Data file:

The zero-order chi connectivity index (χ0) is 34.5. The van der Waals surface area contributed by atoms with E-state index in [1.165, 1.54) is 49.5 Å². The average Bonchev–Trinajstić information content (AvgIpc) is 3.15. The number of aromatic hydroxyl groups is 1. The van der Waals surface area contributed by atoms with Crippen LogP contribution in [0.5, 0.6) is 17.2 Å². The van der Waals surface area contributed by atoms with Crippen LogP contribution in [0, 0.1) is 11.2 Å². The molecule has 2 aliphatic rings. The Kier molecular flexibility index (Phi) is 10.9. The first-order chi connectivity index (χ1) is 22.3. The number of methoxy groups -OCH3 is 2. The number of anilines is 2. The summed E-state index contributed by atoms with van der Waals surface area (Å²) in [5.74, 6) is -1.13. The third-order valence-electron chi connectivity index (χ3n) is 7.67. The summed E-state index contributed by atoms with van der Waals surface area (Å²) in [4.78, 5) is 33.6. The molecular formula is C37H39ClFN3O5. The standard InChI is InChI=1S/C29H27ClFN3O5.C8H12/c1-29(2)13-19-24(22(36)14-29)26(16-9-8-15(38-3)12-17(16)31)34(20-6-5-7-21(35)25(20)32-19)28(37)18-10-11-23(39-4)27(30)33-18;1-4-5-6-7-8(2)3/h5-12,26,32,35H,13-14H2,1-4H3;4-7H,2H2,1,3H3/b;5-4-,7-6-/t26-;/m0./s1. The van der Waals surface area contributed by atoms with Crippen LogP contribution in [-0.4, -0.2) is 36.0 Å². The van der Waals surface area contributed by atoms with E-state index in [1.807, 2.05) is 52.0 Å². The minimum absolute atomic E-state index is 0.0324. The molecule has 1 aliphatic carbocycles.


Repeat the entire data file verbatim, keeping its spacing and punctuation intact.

The zero-order chi connectivity index (χ0) is 34.5. The van der Waals surface area contributed by atoms with E-state index in [1.165, 1.54) is 49.5 Å². The average Bonchev–Trinajstić information content (AvgIpc) is 3.15. The number of aromatic hydroxyl groups is 1. The van der Waals surface area contributed by atoms with Crippen LogP contribution in [0.5, 0.6) is 17.2 Å². The van der Waals surface area contributed by atoms with Crippen LogP contribution in [0, 0.1) is 11.2 Å². The molecule has 2 aliphatic rings. The Kier molecular flexibility index (Phi) is 10.9. The first-order chi connectivity index (χ1) is 22.3. The number of methoxy groups -OCH3 is 2. The number of anilines is 2. The summed E-state index contributed by atoms with van der Waals surface area (Å²) in [5.74, 6) is -1.13. The third-order valence-electron chi connectivity index (χ3n) is 7.67. The summed E-state index contributed by atoms with van der Waals surface area (Å²) in [4.78, 5) is 33.6. The molecular formula is C37H39ClFN3O5. The standard InChI is InChI=1S/C29H27ClFN3O5.C8H12/c1-29(2)13-19-24(22(36)14-29)26(16-9-8-15(38-3)12-17(16)31)34(20-6-5-7-21(35)25(20)32-19)28(37)18-10-11-23(39-4)27(30)33-18;1-4-5-6-7-8(2)3/h5-12,26,32,35H,13-14H2,1-4H3;4-7H,2H2,1,3H3/b;5-4-,7-6-/t26-;/m0./s1. The van der Waals surface area contributed by atoms with Crippen LogP contribution in [-0.4, -0.2) is 36.0 Å². The van der Waals surface area contributed by atoms with E-state index in [1.807, 2.05) is 52.0 Å². The minimum absolute atomic E-state index is 0.0324. The molecule has 1 aliphatic carbocycles.